Amazon Using Trojan Horse Approach To Go After Smartphone Voice Market

| About:, Inc. (AMZN)


Amazon's Alexa is invading Apple and Android smartphones using stealth methods.

Leveraging its competitors' products is a strong move.

What the overall voice battle is all about.

source: indilens

Recently I talked about how aggressively Amazon (NASDAQ:AMZN) was pursuing the voice personal assistant market, focusing primarily on the short-term outlook of market penetration of Amazon Echo and Alexa. Here we'll look at the latest steps the e-commerce giant is taking to go beyond its own device and have Alexa embedded in its competitors' devices.

This is important because the number of users of Apple's (NASDAQ:AAPL) iPhone and smartphones using Google's (NASDAQ:GOOG) (NASDAQ:GOOGL) Android is very high. To go after that market while seeking to have itself part of the home experience puts its competitors on the defensive as they have to not only try to grow their own market share but defend themselves from being overtaken in their own back yards.

In a way, with voice virtual assistants becoming a major growth market segment of the future in tech, it's probably good for Amazon that its attempt to introduce a smartphone failed. Like it does in retail, now it can compete without a physical presence, focusing primarily on invading existing hardware ecosystems. In other words, it doesn't have to defend against its own smartphone devices as any success with its competitors' devices will make it harder to root the company out of them as it expands its presence into further devices and smart home appliances.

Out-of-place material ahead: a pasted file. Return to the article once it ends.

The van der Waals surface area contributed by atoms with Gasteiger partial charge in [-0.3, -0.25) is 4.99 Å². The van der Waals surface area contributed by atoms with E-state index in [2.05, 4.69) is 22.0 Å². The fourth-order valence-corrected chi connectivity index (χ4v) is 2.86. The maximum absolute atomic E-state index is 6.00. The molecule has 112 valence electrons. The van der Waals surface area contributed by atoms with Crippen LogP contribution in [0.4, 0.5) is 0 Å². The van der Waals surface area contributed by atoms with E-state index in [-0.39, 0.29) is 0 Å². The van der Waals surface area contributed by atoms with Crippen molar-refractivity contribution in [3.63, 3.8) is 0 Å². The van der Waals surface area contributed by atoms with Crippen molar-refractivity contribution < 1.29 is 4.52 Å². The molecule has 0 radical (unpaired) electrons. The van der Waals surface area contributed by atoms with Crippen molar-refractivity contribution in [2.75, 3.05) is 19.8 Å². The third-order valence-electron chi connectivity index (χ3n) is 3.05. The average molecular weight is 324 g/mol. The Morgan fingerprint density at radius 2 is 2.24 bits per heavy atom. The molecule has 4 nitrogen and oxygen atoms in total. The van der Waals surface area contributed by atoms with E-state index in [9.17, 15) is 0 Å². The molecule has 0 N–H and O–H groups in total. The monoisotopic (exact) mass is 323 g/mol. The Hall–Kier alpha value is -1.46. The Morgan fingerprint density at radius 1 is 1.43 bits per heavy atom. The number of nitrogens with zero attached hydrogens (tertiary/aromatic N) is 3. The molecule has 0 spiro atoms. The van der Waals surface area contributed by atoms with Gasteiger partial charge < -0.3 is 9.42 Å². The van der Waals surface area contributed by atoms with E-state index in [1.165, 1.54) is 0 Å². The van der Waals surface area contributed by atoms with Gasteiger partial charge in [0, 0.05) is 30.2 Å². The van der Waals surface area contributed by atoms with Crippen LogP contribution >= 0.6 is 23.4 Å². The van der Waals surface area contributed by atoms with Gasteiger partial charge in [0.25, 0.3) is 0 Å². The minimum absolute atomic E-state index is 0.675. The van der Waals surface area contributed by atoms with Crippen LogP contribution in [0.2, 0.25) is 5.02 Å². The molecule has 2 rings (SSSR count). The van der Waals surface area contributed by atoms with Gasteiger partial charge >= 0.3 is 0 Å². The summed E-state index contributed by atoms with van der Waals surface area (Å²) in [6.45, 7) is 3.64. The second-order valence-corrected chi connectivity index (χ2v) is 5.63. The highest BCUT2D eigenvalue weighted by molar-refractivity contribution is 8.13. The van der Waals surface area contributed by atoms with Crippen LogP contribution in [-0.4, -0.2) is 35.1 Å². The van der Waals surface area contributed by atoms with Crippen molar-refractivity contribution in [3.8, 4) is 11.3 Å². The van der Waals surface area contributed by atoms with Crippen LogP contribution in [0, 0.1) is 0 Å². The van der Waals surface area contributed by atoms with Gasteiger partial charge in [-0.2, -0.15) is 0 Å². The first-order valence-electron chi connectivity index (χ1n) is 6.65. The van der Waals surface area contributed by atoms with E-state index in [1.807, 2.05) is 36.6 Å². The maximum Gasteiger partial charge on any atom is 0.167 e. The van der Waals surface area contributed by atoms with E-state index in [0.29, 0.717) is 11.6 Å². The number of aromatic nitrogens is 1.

Amazon's strategy to enter iPhone and Android territory

On the iPhone side, Amazon has upped its potential by offering Alexa as a main shopping app on iOS. This is a step up and should generate more interest from users. Amazon did have an iOS presence before, but was only available as a standalone app. This move will allow a lot more users to have access to Alexa than before on iPhones.

As for Android phones, Amazon recently partnered with Huawei to embed Alexa into its Mate 9 smartphone. It is also in negotiations to integrate Alexa in some of Motorola's Moto smartphones in the future.

Not only is this a smart move to expand Alexa's presence across giant existing platforms, but it puts its competitors on the defensive.

For some who think there would be resistance from iPhone users, I don't think that's the case. There is already dissatisfaction with the quality of Siri, and the majority of iPhone users choose it as a status symbol. If users are talking into them in a social situation, for the most part there probably won't be any way of knowing which voice service is being used, and even if it's Alexa, it could become such a dominant force it may be considered the cool way to use the device, making it almost impossible to dislodge.

If that scenario plays out, Alexa and iPhones would be joined at the hip, with Amazon being the big winner. The same thing would go for Android, although the branding isn't as strong with that as iPhone, so Alexa, if it retains and grows its market lead, could become a status symbol of its own, in regard to Android.